Overall, video lectures were popular with students who participated in the survey. Fifty-three percent of respondents said they “learn more effectively” with online lectures, and 54 percent “report that their grades improve when lectures are streamed via video online,” according to InterCall. That also confirms an important benefit of video lectures as noted by supporters: that they allow students to go back and review the content as needed.
Nearly three-quarters of students said that streaming lectures online “helps them be better prepared for exams.” And when lectures aren’t available via online video, 49 percent of students take matters into their own hands and record lectures on their own so they can review the material later.
Some respondents pointed out the convenience of being able to plop down in front of a laptop and watch lectures instead of schlepping to the lecture hall bright and early. About four in 10 students said “not having to get dressed for class” was among the benefits of online lectures. Twenty-three percent listed “being able to take more naps during the day” among their benefits.
Corinne Gregory, an author and expert on social skills, said that while educational video content has become an important part of higher education, some of the reasons students lobby for video lectures are “indicative” of the modern college-student mindset.
“They can’t be bothered with things that require stepping out of their own comfort and convenience zone,” she said. “Rather than adapt themselves … they want things the way they want things. College isn’t Burger King—you can’t always have it your way.”
Attending lectures and sticking to a schedule, Gregory said, is a critical part of college life that prepares students for the professional world. Relying on instant access to everything at any time, she said, could be detrimental for teenagers and 20-somethings.
“The continued attitude of, ‘It’s about me and my convenience’ is one that extends into many aspects of their lives, from school, to work, to community obligations,” Gregory said. “How much more self-absorbed does it get?”
InterCall’s survey—while reporting largely positive views about web-based lectures—showed that many students have taken courses that use video content rarely, if at all.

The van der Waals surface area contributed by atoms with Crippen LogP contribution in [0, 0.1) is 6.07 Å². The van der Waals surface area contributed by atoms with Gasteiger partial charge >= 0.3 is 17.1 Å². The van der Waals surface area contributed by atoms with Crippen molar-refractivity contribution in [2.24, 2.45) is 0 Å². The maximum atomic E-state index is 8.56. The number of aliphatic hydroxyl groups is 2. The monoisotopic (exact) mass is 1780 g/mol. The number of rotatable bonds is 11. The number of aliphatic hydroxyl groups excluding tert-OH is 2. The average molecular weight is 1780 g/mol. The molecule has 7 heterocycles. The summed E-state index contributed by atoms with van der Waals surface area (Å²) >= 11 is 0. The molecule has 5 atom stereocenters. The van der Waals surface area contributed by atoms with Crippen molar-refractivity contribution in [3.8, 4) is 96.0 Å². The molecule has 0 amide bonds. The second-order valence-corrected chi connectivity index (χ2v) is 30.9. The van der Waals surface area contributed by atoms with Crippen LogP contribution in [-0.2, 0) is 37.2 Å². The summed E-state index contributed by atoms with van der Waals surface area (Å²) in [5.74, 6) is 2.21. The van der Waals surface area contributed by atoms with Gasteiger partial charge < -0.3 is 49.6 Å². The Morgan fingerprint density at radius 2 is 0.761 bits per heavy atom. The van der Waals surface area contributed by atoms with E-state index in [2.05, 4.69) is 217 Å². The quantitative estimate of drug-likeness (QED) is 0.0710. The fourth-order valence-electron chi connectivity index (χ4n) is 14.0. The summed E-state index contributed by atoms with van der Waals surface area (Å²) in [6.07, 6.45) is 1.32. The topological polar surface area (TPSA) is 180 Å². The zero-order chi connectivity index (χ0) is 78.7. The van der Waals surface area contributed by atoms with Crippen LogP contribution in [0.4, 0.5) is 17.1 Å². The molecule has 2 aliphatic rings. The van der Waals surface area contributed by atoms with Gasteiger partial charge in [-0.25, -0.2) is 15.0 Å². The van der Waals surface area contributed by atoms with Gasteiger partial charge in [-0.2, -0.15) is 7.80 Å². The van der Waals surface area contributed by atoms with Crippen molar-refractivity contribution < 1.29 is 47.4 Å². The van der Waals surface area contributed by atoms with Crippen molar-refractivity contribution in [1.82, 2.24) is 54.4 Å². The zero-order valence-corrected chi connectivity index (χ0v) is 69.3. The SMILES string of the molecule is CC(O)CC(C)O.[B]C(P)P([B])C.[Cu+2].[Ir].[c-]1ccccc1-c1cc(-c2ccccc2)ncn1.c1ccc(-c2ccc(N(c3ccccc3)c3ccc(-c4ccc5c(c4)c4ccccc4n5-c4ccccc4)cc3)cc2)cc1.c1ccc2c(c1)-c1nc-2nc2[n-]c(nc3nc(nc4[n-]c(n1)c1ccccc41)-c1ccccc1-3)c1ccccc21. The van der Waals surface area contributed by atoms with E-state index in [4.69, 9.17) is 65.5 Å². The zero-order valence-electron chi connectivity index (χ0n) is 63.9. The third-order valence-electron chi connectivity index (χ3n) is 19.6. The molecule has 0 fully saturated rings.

Twenty-six percent said their professor “sometimes” broadcasted class sessions over the internet, and 44 percent said their instructors “rarely” or “never” used the technology.
Twenty-three percent of respondents said their professors “often” provided streaming lectures, and 7 percent said they “always” had the online lecture option available.
The potential isolation of online learning didn’t affect student opinions; nearly half “prefer joining their classes online rather than interacting in person with their classmates and professors.”
Higher-education technology advocates describe many professors as “skittish” about lectures available on the web, because the anytime availability gives students no incentive to attend class—making lecturers expendable.
Nearly six in 10 IT staff support lecture-capture technology, according to a report from CDW-Government Inc. released this past summer, while just two in 10 instructors are in agreement. The survey revealed the common friction between IT personnel who pushed for wide-ranging campus technology and professors who supported a more gradual approach to technology adoption, especially with web-based lectures.
College faculty “want to resist technologies that replace the traditional classroom lecture,” said Jeremy Hyman, a longtime college educator and co-author of Professors’ Guide: The Secrets of College Success. “They want technologies that serve as a reasonable extension of their courses.”
Hyman continued: “Once professors have that 400-person lecture, they’ve laid the groundwork themselves for the problem. Once you’ve stopped engaging students in a one-to-one mode, it’s a small step for a university to license the content and stream it to students on the other side of the pipe.”
The CDW-G report also showed that one-fourth of student respondents believed the “biggest impediment” to improved classroom technology is their professors’ inability to use the devices and online programs.
Fourteen percent of students said professors simply “won’t use” technology that is available to them. Eighteen percent of IT staffers agreed.
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